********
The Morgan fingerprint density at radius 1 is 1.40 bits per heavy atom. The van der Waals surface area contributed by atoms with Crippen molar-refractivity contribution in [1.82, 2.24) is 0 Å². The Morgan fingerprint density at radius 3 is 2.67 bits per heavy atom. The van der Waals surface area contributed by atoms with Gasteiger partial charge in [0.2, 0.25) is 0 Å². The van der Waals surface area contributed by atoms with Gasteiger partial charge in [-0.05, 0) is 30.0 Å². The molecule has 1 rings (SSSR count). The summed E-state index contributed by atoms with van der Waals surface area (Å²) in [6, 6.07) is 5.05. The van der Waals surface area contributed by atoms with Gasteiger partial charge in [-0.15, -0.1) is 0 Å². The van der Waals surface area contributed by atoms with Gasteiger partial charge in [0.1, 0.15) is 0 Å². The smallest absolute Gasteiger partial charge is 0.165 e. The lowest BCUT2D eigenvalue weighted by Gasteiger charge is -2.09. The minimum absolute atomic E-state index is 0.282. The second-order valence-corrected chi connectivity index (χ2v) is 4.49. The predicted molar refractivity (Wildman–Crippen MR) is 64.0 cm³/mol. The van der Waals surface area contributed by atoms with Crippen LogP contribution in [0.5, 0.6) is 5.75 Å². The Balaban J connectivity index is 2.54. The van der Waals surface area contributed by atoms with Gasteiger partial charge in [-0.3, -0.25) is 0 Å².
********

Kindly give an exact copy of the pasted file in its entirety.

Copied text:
The Morgan fingerprint density at radius 1 is 1.40 bits per heavy atom. The van der Waals surface area contributed by atoms with Crippen molar-refractivity contribution in [1.82, 2.24) is 0 Å². The Morgan fingerprint density at radius 3 is 2.67 bits per heavy atom. The van der Waals surface area contributed by atoms with Gasteiger partial charge in [0.2, 0.25) is 0 Å². The van der Waals surface area contributed by atoms with Gasteiger partial charge in [-0.05, 0) is 30.0 Å². The molecule has 1 rings (SSSR count). The summed E-state index contributed by atoms with van der Waals surface area (Å²) in [6, 6.07) is 5.05. The van der Waals surface area contributed by atoms with Gasteiger partial charge in [-0.15, -0.1) is 0 Å². The van der Waals surface area contributed by atoms with Gasteiger partial charge in [0.1, 0.15) is 0 Å². The smallest absolute Gasteiger partial charge is 0.165 e. The lowest BCUT2D eigenvalue weighted by Gasteiger charge is -2.09. The minimum absolute atomic E-state index is 0.282. The second-order valence-corrected chi connectivity index (χ2v) is 4.49. The predicted molar refractivity (Wildman–Crippen MR) is 64.0 cm³/mol. The van der Waals surface area contributed by atoms with Crippen LogP contribution in [0.5, 0.6) is 5.75 Å². The Balaban J connectivity index is 2.54. The van der Waals surface area contributed by atoms with Gasteiger partial charge in [-0.3, -0.25) is 0 Å².